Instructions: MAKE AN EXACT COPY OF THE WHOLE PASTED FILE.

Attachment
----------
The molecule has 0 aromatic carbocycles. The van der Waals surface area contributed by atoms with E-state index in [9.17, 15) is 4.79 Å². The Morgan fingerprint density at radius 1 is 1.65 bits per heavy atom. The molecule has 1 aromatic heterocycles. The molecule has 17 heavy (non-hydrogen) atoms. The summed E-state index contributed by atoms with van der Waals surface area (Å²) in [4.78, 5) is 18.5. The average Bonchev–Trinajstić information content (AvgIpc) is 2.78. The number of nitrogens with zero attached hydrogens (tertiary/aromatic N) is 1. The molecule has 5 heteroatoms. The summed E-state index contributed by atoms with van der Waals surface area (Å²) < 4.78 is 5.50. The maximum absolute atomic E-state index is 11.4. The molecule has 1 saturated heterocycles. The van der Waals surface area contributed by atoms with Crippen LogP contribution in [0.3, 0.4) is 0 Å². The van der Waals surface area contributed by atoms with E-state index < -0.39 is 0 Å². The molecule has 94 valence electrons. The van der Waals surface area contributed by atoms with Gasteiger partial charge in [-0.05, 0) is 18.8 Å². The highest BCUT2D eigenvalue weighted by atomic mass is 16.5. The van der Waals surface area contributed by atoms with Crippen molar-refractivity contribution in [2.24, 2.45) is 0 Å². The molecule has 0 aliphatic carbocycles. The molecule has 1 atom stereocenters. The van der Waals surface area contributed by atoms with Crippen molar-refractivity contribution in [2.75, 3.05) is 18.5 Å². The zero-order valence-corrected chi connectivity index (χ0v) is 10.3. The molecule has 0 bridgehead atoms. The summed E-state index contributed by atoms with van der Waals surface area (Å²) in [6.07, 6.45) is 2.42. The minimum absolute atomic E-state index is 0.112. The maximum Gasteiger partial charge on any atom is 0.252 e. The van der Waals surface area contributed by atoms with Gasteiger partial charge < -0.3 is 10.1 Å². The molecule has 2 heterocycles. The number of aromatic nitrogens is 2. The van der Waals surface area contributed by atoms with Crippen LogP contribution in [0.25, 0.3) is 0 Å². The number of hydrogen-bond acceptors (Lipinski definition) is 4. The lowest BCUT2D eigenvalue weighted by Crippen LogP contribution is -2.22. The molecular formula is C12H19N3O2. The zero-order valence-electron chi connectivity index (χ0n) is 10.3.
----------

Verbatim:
The molecule has 0 aromatic carbocycles. The van der Waals surface area contributed by atoms with E-state index in [9.17, 15) is 4.79 Å². The Morgan fingerprint density at radius 1 is 1.65 bits per heavy atom. The molecule has 1 aromatic heterocycles. The molecule has 17 heavy (non-hydrogen) atoms. The summed E-state index contributed by atoms with van der Waals surface area (Å²) in [4.78, 5) is 18.5. The average Bonchev–Trinajstić information content (AvgIpc) is 2.78. The number of nitrogens with zero attached hydrogens (tertiary/aromatic N) is 1. The molecule has 5 heteroatoms. The summed E-state index contributed by atoms with van der Waals surface area (Å²) < 4.78 is 5.50. The maximum absolute atomic E-state index is 11.4. The molecule has 1 saturated heterocycles. The van der Waals surface area contributed by atoms with Crippen LogP contribution in [0.3, 0.4) is 0 Å². The van der Waals surface area contributed by atoms with E-state index < -0.39 is 0 Å². The molecule has 94 valence electrons. The van der Waals surface area contributed by atoms with Gasteiger partial charge in [-0.05, 0) is 18.8 Å². The highest BCUT2D eigenvalue weighted by atomic mass is 16.5. The van der Waals surface area contributed by atoms with Crippen molar-refractivity contribution in [2.24, 2.45) is 0 Å². The molecule has 0 aliphatic carbocycles. The molecule has 1 atom stereocenters. The van der Waals surface area contributed by atoms with Crippen molar-refractivity contribution in [2.75, 3.05) is 18.5 Å². The zero-order valence-corrected chi connectivity index (χ0v) is 10.3. The molecule has 0 bridgehead atoms. The summed E-state index contributed by atoms with van der Waals surface area (Å²) in [6.07, 6.45) is 2.42. The minimum absolute atomic E-state index is 0.112. The maximum Gasteiger partial charge on any atom is 0.252 e. The van der Waals surface area contributed by atoms with Gasteiger partial charge < -0.3 is 10.1 Å². The molecule has 2 heterocycles. The number of aromatic nitrogens is 2. The van der Waals surface area contributed by atoms with Crippen LogP contribution in [0.25, 0.3) is 0 Å². The number of hydrogen-bond acceptors (Lipinski definition) is 4. The lowest BCUT2D eigenvalue weighted by Crippen LogP contribution is -2.22. The molecular formula is C12H19N3O2. The zero-order valence-electron chi connectivity index (χ0n) is 10.3.